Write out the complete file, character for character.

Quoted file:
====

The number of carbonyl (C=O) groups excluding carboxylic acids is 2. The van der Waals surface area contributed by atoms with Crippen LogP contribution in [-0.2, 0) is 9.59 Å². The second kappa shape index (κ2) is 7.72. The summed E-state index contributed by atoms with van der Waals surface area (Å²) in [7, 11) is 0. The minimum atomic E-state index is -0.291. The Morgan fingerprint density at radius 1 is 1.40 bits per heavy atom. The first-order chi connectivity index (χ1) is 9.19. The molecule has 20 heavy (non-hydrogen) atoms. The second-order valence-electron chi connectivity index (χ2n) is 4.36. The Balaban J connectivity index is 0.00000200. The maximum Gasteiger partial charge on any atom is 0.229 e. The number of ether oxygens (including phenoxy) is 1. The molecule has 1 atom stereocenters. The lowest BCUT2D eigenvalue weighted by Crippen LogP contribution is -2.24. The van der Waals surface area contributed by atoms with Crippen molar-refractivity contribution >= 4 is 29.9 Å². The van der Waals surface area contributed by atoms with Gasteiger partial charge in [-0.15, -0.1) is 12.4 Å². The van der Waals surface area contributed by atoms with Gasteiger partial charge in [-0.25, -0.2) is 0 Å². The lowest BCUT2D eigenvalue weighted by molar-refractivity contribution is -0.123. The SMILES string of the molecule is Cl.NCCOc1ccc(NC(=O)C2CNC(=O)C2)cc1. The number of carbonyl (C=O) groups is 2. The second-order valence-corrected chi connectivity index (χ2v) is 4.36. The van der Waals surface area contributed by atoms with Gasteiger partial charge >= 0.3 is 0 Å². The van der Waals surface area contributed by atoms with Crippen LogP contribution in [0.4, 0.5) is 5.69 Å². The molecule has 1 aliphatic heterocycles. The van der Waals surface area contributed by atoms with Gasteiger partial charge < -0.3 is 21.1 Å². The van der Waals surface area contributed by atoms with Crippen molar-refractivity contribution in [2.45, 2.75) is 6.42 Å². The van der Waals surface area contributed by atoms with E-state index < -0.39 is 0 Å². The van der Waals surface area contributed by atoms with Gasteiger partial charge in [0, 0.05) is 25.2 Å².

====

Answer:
The number of carbonyl (C=O) groups excluding carboxylic acids is 2. The van der Waals surface area contributed by atoms with Crippen LogP contribution in [-0.2, 0) is 9.59 Å². The second kappa shape index (κ2) is 7.72. The summed E-state index contributed by atoms with van der Waals surface area (Å²) in [7, 11) is 0. The minimum atomic E-state index is -0.291. The Morgan fingerprint density at radius 1 is 1.40 bits per heavy atom. The first-order chi connectivity index (χ1) is 9.19. The molecule has 20 heavy (non-hydrogen) atoms. The second-order valence-electron chi connectivity index (χ2n) is 4.36. The Balaban J connectivity index is 0.00000200. The maximum Gasteiger partial charge on any atom is 0.229 e. The number of ether oxygens (including phenoxy) is 1. The molecule has 1 atom stereocenters. The lowest BCUT2D eigenvalue weighted by Crippen LogP contribution is -2.24. The van der Waals surface area contributed by atoms with Crippen molar-refractivity contribution >= 4 is 29.9 Å². The van der Waals surface area contributed by atoms with Gasteiger partial charge in [-0.15, -0.1) is 12.4 Å². The van der Waals surface area contributed by atoms with Gasteiger partial charge in [-0.25, -0.2) is 0 Å². The lowest BCUT2D eigenvalue weighted by molar-refractivity contribution is -0.123. The SMILES string of the molecule is Cl.NCCOc1ccc(NC(=O)C2CNC(=O)C2)cc1. The number of carbonyl (C=O) groups is 2. The second-order valence-corrected chi connectivity index (χ2v) is 4.36. The van der Waals surface area contributed by atoms with Gasteiger partial charge >= 0.3 is 0 Å². The van der Waals surface area contributed by atoms with Crippen LogP contribution in [0.4, 0.5) is 5.69 Å². The molecule has 1 aliphatic heterocycles. The van der Waals surface area contributed by atoms with Gasteiger partial charge < -0.3 is 21.1 Å². The van der Waals surface area contributed by atoms with Crippen molar-refractivity contribution in [2.45, 2.75) is 6.42 Å². The van der Waals surface area contributed by atoms with E-state index < -0.39 is 0 Å². The van der Waals surface area contributed by atoms with Gasteiger partial charge in [0, 0.05) is 25.2 Å².